Gaining more experience in quantitative work, particularly related to data collection and processing was a personal goal of Lyde’s. “While most of my coursework in the College of Liberal Arts has been qualitative focused, I took an International Studies Research Methods class which focused on qualitative and quantitative research studies. I wanted to actually put that class into practice and learn how to design and carry out a research project,” he says.

Workers clearing wildfire debris from forests
Wildfire mitigation planning incorporates local perspectives and concerns for public safety, community sustainability, and natural resource management.

As the youngest and most inexperienced researcher on the team, Lyde had to learn very quickly what it meant to design and carry out a research project. “I started with coding CWPPs, which is a very detailed and intensive form of data analysis. I had to seek a lot of help from my supervisors, colleagues, and existing examples of already coded documents. I was also learning for the first time how to develop interview questions, contact potential participants to coordinate meeting times and locations, and actually interview individuals in a research context,” he continues.

He credits the internship experience for giving him the push he needed to develop better interpersonal and communication skills. “I think interpersonal skills were incredibly important. I was not only working with a large research team to coordinate our fieldwork, interviews, coding, and research design, but I was also interviewing a very diverse group of people across the state often with different backgrounds, perspectives, and conditions in their communities,” he says.

“It was great to learn about on-the-ground Extension work… I am committed to a career focused on environmental public policy. I think it is critical that I understand the values, needs, and perspectives of the communities that my work and policies may impact.” — Aidan Lyde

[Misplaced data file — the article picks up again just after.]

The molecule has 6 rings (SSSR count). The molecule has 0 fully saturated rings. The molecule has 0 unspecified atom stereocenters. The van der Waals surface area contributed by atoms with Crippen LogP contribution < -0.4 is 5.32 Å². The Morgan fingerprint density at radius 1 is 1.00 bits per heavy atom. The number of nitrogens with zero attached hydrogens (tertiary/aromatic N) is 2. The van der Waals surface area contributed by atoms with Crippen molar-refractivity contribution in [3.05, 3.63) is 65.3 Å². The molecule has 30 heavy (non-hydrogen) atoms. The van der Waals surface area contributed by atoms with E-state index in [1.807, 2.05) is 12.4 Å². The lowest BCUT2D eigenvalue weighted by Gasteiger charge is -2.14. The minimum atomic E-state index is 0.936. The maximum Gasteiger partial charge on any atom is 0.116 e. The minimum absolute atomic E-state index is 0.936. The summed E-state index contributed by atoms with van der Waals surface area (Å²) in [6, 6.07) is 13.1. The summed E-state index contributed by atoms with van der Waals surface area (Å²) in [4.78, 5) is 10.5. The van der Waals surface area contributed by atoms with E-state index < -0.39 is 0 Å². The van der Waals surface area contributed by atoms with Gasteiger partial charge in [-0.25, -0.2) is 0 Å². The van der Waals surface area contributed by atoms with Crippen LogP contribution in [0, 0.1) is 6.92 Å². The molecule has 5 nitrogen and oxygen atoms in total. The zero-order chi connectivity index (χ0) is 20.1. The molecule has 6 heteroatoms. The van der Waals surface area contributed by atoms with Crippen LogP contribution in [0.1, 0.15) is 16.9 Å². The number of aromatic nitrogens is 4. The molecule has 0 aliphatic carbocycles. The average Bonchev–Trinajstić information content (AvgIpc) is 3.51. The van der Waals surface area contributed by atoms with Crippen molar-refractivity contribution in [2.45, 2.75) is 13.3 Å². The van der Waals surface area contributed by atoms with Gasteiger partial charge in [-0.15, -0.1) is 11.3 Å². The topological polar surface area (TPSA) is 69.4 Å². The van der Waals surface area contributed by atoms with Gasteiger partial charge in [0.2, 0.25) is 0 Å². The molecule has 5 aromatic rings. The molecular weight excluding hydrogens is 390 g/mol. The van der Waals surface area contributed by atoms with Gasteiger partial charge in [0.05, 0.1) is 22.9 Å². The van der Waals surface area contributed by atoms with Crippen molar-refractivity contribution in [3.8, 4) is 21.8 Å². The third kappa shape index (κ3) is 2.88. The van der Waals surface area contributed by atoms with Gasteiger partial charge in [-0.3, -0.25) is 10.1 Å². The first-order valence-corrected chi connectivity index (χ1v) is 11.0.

He also had the opportunity to gain experiential learning by shadowing a CSU Extension Agent. “It was great to learn about on-the-ground Extension work. For example, I helped create a fire-adapted plants presentation, identified native plant species on the Grand Mesa for an upcoming class, and toured the Pine Gulch Fire burn scar,” he says. This experience strengthened Lyde’s commitment to a career in public service and community-engaged work. “I am committed to a career focused on environmental public policy. I think it is critical that I understand the values, needs, and perspectives of the communities that my work and policies may impact,” he says.

While wildfires can spur public attention and facilitate action, Lyde recognizes how quickly the attention fades away. Projects such as CoNIFER and the Community Wildfire Protection Plans help bring together diverse communities to address mutual concerns for public safety, community sustainability and natural resources by incorporating comprehensive and locally supported solutions for wildfire mitigation. “The most successful mitigation plans and programs were those that engage with the community, listen to their input, and then involve them in the planning process,” says Lyde.

Internships: The Practical and Applied Side of the Liberal Arts

The CSU Summer Extension Internship program gives students the opportunity to take their research and expertise into the field to help communities across Colorado in the areas of Natural Resources and Sustainability, Food and Agriculture, Youth Development, Economic and Community Development, Health and Well-Being, and Emergency Planning and Resources.

In summer 2022, the College of Liberal Arts had 18 students participate in an Extension internship.